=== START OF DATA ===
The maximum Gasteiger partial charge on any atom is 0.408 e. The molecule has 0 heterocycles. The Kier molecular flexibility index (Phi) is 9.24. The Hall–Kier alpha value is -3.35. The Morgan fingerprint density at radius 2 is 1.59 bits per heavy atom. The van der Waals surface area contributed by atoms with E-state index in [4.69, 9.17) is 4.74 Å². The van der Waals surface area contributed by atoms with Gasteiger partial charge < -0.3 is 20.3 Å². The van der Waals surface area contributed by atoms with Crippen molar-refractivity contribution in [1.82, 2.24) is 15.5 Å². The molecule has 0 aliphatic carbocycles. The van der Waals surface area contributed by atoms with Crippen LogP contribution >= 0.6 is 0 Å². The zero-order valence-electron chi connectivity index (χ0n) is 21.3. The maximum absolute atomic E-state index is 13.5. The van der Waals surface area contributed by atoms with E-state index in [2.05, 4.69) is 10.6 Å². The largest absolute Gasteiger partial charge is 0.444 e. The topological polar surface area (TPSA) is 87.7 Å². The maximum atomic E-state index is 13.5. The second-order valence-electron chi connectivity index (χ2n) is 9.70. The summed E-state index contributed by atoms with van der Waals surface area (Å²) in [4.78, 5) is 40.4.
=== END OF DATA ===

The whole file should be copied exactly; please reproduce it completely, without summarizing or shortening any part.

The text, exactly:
The maximum Gasteiger partial charge on any atom is 0.408 e. The molecule has 0 heterocycles. The Kier molecular flexibility index (Phi) is 9.24. The Hall–Kier alpha value is -3.35. The Morgan fingerprint density at radius 2 is 1.59 bits per heavy atom. The van der Waals surface area contributed by atoms with E-state index in [4.69, 9.17) is 4.74 Å². The van der Waals surface area contributed by atoms with Gasteiger partial charge < -0.3 is 20.3 Å². The van der Waals surface area contributed by atoms with Crippen molar-refractivity contribution in [1.82, 2.24) is 15.5 Å². The molecule has 0 aliphatic carbocycles. The van der Waals surface area contributed by atoms with Crippen LogP contribution >= 0.6 is 0 Å². The zero-order valence-electron chi connectivity index (χ0n) is 21.3. The maximum absolute atomic E-state index is 13.5. The van der Waals surface area contributed by atoms with E-state index in [2.05, 4.69) is 10.6 Å². The largest absolute Gasteiger partial charge is 0.444 e. The topological polar surface area (TPSA) is 87.7 Å². The maximum atomic E-state index is 13.5. The second-order valence-electron chi connectivity index (χ2n) is 9.70. The summed E-state index contributed by atoms with van der Waals surface area (Å²) in [4.78, 5) is 40.4.